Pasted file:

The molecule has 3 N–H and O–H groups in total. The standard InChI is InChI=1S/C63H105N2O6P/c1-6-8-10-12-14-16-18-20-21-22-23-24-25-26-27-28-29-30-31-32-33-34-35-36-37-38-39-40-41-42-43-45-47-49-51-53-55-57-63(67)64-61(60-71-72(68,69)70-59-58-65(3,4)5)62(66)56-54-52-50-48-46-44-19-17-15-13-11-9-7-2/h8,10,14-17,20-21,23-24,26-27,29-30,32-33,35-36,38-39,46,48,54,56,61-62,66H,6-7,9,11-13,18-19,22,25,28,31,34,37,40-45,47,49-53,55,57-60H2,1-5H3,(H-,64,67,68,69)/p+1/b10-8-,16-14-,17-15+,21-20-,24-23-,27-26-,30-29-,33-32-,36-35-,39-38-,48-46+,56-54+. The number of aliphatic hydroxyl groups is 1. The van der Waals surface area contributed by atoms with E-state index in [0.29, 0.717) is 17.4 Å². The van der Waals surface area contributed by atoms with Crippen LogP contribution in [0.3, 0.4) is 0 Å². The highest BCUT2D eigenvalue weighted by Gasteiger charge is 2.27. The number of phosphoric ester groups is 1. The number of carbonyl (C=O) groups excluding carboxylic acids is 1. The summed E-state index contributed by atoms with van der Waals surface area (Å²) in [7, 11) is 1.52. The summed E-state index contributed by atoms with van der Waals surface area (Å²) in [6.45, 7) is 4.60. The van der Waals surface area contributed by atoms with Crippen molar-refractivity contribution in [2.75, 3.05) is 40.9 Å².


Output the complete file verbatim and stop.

The molecule has 3 N–H and O–H groups in total. The standard InChI is InChI=1S/C63H105N2O6P/c1-6-8-10-12-14-16-18-20-21-22-23-24-25-26-27-28-29-30-31-32-33-34-35-36-37-38-39-40-41-42-43-45-47-49-51-53-55-57-63(67)64-61(60-71-72(68,69)70-59-58-65(3,4)5)62(66)56-54-52-50-48-46-44-19-17-15-13-11-9-7-2/h8,10,14-17,20-21,23-24,26-27,29-30,32-33,35-36,38-39,46,48,54,56,61-62,66H,6-7,9,11-13,18-19,22,25,28,31,34,37,40-45,47,49-53,55,57-60H2,1-5H3,(H-,64,67,68,69)/p+1/b10-8-,16-14-,17-15+,21-20-,24-23-,27-26-,30-29-,33-32-,36-35-,39-38-,48-46+,56-54+. The number of aliphatic hydroxyl groups is 1. The van der Waals surface area contributed by atoms with E-state index in [0.29, 0.717) is 17.4 Å². The van der Waals surface area contributed by atoms with Crippen LogP contribution in [0.3, 0.4) is 0 Å². The highest BCUT2D eigenvalue weighted by Gasteiger charge is 2.27. The number of phosphoric ester groups is 1. The number of carbonyl (C=O) groups excluding carboxylic acids is 1. The summed E-state index contributed by atoms with van der Waals surface area (Å²) in [7, 11) is 1.52. The summed E-state index contributed by atoms with van der Waals surface area (Å²) in [6.45, 7) is 4.60. The van der Waals surface area contributed by atoms with Crippen molar-refractivity contribution in [2.75, 3.05) is 40.9 Å².